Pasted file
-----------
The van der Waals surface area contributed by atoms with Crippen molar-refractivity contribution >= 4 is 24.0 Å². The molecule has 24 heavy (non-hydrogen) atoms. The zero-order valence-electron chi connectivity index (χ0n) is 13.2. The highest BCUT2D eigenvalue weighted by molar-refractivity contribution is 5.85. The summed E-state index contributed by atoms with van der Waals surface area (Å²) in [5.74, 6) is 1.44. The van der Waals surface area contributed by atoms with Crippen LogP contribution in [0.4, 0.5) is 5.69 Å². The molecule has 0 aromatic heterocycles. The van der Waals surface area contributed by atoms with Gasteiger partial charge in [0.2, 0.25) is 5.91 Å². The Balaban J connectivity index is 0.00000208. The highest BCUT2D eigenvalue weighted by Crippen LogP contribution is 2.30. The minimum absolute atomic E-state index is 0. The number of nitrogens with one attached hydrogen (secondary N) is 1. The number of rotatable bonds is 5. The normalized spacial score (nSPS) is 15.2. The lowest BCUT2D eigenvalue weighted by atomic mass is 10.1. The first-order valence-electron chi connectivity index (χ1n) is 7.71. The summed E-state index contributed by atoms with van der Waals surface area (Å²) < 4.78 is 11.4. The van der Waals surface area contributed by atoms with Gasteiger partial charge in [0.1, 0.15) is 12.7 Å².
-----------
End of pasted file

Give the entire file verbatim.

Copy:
The van der Waals surface area contributed by atoms with Crippen molar-refractivity contribution >= 4 is 24.0 Å². The molecule has 24 heavy (non-hydrogen) atoms. The zero-order valence-electron chi connectivity index (χ0n) is 13.2. The highest BCUT2D eigenvalue weighted by molar-refractivity contribution is 5.85. The summed E-state index contributed by atoms with van der Waals surface area (Å²) in [5.74, 6) is 1.44. The van der Waals surface area contributed by atoms with Crippen LogP contribution in [0.4, 0.5) is 5.69 Å². The molecule has 0 aromatic heterocycles. The van der Waals surface area contributed by atoms with Gasteiger partial charge in [0.2, 0.25) is 5.91 Å². The Balaban J connectivity index is 0.00000208. The highest BCUT2D eigenvalue weighted by Crippen LogP contribution is 2.30. The minimum absolute atomic E-state index is 0. The number of nitrogens with one attached hydrogen (secondary N) is 1. The number of rotatable bonds is 5. The normalized spacial score (nSPS) is 15.2. The lowest BCUT2D eigenvalue weighted by atomic mass is 10.1. The first-order valence-electron chi connectivity index (χ1n) is 7.71. The summed E-state index contributed by atoms with van der Waals surface area (Å²) < 4.78 is 11.4. The van der Waals surface area contributed by atoms with Gasteiger partial charge in [0.1, 0.15) is 12.7 Å².